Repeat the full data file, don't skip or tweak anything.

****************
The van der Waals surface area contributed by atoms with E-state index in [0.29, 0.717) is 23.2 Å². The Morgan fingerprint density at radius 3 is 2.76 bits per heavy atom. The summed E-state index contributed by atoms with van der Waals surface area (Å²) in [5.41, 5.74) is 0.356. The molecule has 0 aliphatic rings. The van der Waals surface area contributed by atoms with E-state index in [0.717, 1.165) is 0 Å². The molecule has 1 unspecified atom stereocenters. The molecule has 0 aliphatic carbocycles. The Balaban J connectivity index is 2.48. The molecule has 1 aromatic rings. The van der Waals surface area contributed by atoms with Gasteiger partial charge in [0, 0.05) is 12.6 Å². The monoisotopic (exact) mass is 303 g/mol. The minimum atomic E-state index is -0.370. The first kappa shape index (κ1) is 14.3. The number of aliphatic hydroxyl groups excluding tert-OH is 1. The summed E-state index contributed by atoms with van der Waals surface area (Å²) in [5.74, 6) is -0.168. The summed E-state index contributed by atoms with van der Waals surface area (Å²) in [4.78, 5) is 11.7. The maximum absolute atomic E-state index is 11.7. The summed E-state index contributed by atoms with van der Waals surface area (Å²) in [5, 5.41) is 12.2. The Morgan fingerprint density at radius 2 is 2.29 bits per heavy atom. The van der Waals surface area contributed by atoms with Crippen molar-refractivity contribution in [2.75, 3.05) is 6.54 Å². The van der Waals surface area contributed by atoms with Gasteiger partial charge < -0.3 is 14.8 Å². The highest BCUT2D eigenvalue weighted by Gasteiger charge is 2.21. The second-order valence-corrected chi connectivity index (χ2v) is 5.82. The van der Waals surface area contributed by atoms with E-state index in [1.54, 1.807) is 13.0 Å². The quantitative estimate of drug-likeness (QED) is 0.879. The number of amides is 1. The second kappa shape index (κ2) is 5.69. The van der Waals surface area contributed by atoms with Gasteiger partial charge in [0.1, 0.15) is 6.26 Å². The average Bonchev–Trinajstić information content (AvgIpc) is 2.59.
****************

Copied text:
The van der Waals surface area contributed by atoms with E-state index in [0.29, 0.717) is 23.2 Å². The Morgan fingerprint density at radius 3 is 2.76 bits per heavy atom. The summed E-state index contributed by atoms with van der Waals surface area (Å²) in [5.41, 5.74) is 0.356. The molecule has 0 aliphatic rings. The van der Waals surface area contributed by atoms with E-state index in [0.717, 1.165) is 0 Å². The molecule has 1 unspecified atom stereocenters. The molecule has 0 aliphatic carbocycles. The Balaban J connectivity index is 2.48. The molecule has 1 aromatic rings. The van der Waals surface area contributed by atoms with Gasteiger partial charge in [0, 0.05) is 12.6 Å². The monoisotopic (exact) mass is 303 g/mol. The minimum atomic E-state index is -0.370. The first kappa shape index (κ1) is 14.3. The number of aliphatic hydroxyl groups excluding tert-OH is 1. The summed E-state index contributed by atoms with van der Waals surface area (Å²) in [5.74, 6) is -0.168. The summed E-state index contributed by atoms with van der Waals surface area (Å²) in [4.78, 5) is 11.7. The maximum absolute atomic E-state index is 11.7. The summed E-state index contributed by atoms with van der Waals surface area (Å²) in [5, 5.41) is 12.2. The Morgan fingerprint density at radius 2 is 2.29 bits per heavy atom. The van der Waals surface area contributed by atoms with Crippen molar-refractivity contribution in [2.75, 3.05) is 6.54 Å². The van der Waals surface area contributed by atoms with Gasteiger partial charge < -0.3 is 14.8 Å². The highest BCUT2D eigenvalue weighted by Gasteiger charge is 2.21. The second-order valence-corrected chi connectivity index (χ2v) is 5.82. The van der Waals surface area contributed by atoms with E-state index in [1.54, 1.807) is 13.0 Å². The quantitative estimate of drug-likeness (QED) is 0.879. The number of amides is 1. The second kappa shape index (κ2) is 5.69. The van der Waals surface area contributed by atoms with Gasteiger partial charge in [0.1, 0.15) is 6.26 Å². The average Bonchev–Trinajstić information content (AvgIpc) is 2.59.